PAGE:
Ship Stats

Location: 35°32'38.76"N, 75°14'57.88"W (35.54410, -75.24941)

Depth: 130 feet

Vessel Type: Freighter

Length: 550.3 feet Breadth: 72.2 feet

Gross Tonnage: 8,215 Cargo: 23,000 tons of iron ore

Built: 1922, Bethlehem Ship Building Corp. Ltd., Sparrow's Point, Maryland, USA

Hull Number: 4212 Port of Registry: New York, New York, USA

Owner: Ore Steam Ship Corp., New York, New York, USA

Lloyd's Register Details: Steel hull, twin screw, longitudinal framing, fitted for oil fuel, two steam turbines

Former Names: N/A

Date Lost: February 27, 1942

Sunk By: U-432 Survivors: 39 of 39 survived (0 dead)

Data Collected on Site: Side scan sonar

Significance: Casualty of World War II's Battle of the Atlantic

Wreck Site

Today the massive ore carrier, Marore, lies in 130 feet of water north of Cape Hatteras, North Carolina. Sonar imaging is consistent with the historical accounts from the survivors that the ship rolled over as it sank to the bottom. From amidships forward, the hull appears to be largely intact and inverted. Moving aft, the ship is heavily broken apart revealing large machinery near the stern, presumably the propulsion system.

sonar imageof <em>Marore</em>
High frequency sonar image of Marore wreck site. Click here for a larger image. Photo: NOAA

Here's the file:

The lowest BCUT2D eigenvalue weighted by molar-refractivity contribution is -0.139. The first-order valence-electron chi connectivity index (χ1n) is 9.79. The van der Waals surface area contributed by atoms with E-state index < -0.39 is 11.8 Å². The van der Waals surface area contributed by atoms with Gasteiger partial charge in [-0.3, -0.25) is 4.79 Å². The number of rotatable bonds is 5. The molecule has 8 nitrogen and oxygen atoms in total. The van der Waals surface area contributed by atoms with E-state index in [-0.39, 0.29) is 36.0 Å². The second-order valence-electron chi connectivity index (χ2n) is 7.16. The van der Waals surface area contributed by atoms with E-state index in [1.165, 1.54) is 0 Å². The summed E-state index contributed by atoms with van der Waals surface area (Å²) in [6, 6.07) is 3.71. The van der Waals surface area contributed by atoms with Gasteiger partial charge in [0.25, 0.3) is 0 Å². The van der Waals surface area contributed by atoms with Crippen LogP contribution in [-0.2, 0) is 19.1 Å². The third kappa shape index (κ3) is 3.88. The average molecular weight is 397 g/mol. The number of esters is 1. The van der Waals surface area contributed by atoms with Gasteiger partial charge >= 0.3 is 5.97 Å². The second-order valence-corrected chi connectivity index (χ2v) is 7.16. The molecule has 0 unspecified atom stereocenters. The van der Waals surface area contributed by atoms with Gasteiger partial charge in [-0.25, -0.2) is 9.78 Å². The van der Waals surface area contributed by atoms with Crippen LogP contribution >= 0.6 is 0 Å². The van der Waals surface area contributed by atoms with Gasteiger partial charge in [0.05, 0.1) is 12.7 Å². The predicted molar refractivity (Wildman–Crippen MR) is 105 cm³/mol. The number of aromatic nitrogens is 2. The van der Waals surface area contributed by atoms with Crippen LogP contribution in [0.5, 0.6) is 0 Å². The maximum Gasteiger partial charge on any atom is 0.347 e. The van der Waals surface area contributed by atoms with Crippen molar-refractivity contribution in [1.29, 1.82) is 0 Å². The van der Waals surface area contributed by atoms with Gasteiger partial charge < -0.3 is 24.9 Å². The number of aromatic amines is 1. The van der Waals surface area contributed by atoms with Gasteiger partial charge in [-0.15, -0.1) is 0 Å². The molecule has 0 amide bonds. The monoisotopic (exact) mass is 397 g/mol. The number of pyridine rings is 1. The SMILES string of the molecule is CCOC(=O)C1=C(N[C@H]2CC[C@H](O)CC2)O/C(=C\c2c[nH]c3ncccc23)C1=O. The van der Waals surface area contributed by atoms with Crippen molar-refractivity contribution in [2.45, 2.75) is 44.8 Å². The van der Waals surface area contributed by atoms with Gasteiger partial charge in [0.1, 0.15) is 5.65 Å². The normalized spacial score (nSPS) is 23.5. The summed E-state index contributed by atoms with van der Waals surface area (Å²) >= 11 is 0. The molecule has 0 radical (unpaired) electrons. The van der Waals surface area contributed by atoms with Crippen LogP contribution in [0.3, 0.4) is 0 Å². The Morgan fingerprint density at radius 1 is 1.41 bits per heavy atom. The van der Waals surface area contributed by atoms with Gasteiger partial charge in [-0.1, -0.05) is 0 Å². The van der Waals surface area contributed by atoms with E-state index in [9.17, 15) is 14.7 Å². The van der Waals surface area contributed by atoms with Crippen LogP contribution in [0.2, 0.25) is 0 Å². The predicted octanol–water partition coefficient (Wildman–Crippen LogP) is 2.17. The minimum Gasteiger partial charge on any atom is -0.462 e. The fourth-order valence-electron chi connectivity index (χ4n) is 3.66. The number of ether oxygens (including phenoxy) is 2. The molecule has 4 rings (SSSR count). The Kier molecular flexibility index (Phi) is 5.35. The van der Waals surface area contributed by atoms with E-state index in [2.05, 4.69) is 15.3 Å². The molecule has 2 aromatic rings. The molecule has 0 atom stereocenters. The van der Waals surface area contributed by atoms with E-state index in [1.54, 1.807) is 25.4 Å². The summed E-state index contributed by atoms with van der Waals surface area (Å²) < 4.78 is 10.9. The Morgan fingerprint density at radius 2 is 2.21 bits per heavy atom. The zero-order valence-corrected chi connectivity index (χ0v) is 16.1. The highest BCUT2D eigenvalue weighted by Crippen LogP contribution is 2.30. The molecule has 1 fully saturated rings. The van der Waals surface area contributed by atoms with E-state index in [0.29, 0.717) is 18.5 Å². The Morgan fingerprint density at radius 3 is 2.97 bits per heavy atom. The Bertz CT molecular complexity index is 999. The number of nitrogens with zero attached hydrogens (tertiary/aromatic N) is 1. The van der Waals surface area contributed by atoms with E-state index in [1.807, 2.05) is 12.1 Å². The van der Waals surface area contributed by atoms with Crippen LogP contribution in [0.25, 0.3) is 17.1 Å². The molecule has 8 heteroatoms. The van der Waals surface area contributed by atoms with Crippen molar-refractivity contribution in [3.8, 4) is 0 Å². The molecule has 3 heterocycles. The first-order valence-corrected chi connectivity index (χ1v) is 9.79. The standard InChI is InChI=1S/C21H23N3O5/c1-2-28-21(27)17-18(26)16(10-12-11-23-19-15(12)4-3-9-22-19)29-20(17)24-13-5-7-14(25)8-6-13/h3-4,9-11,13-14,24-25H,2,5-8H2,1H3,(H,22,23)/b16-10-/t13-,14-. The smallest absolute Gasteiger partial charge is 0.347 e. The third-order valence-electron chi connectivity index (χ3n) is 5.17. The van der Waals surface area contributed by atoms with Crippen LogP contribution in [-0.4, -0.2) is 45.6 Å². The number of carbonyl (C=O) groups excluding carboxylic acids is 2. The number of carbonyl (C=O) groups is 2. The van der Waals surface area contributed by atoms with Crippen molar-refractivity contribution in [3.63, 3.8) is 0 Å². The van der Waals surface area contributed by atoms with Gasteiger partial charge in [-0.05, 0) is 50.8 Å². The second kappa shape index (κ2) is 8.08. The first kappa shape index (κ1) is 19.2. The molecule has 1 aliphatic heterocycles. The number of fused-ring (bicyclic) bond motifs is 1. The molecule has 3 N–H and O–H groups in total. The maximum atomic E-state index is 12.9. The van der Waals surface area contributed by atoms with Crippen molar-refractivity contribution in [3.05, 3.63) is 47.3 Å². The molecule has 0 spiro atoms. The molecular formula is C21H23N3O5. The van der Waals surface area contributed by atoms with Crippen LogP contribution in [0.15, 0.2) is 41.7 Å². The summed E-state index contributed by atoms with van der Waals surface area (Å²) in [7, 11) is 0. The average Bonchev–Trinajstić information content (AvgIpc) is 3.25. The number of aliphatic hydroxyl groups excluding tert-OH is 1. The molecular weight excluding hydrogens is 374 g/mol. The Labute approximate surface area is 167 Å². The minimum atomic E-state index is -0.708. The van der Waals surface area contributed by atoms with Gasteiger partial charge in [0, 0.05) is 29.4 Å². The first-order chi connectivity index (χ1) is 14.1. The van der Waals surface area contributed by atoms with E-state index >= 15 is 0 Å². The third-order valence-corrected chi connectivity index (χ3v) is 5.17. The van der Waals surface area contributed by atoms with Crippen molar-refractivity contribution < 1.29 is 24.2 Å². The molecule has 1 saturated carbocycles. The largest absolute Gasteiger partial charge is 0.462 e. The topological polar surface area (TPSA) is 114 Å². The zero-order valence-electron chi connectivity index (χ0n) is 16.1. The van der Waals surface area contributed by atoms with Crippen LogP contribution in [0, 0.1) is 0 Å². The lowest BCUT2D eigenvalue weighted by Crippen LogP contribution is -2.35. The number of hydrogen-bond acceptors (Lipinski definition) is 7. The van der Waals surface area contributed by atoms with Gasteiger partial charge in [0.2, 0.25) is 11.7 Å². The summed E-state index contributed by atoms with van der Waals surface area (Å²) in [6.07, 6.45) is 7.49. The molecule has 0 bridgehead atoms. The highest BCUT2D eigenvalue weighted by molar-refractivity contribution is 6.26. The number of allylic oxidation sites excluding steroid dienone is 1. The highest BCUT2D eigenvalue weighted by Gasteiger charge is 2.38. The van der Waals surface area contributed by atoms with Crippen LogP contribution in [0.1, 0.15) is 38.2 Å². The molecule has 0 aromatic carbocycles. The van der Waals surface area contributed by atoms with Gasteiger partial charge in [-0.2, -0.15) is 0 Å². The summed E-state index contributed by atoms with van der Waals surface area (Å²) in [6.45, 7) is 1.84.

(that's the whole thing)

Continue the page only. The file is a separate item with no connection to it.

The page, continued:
Historical Background

Built in 1922, Marore was a large bulk carrier operated by the Ore Steam Ship Corporation in New York, New York. When war was declared on December 8, 1941, Marore continued to operate along the East Coast, but was not outfitted with any protective measures.

In the evening on February 26, 1942, Marore was traveling alone and heading from Chile to Baltimore, Maryland, carrying a cargo of 23,000 tons of ore. Just after midnight, as the vessel approached Wimble Shoals just north of Cape Hatteras, North Carolina, the ship was struck by a torpedo from a German U-boat, U-432. The torpedo hit on the portside amidships resulting in a violent explosion, and the ship began to list immediately. Most of the crew was asleep in their bunks at the time of the explosion, but they knew within minutes after the attack that the ship would sink. As the crew scrambled to the lifeboats, U-432 began to shell the sinking ship to ensure that it sunk.

Despite the chaos, all 39 crew members made it safely away from the sinking freighter in three lifeboats. Two lifeboats were spotted and rescued by the passing tanker, John D. Gill, and were taken to Norfolk, Virginia. The third lifeboat was taken ashore by surfmen from the Coast Guard Station at Big Kinnakeet, North Carolina.

Marore in port
Marore in port, date and location unknown. Click here for a larger image. Photo: Courtesy of The Mariners' Museum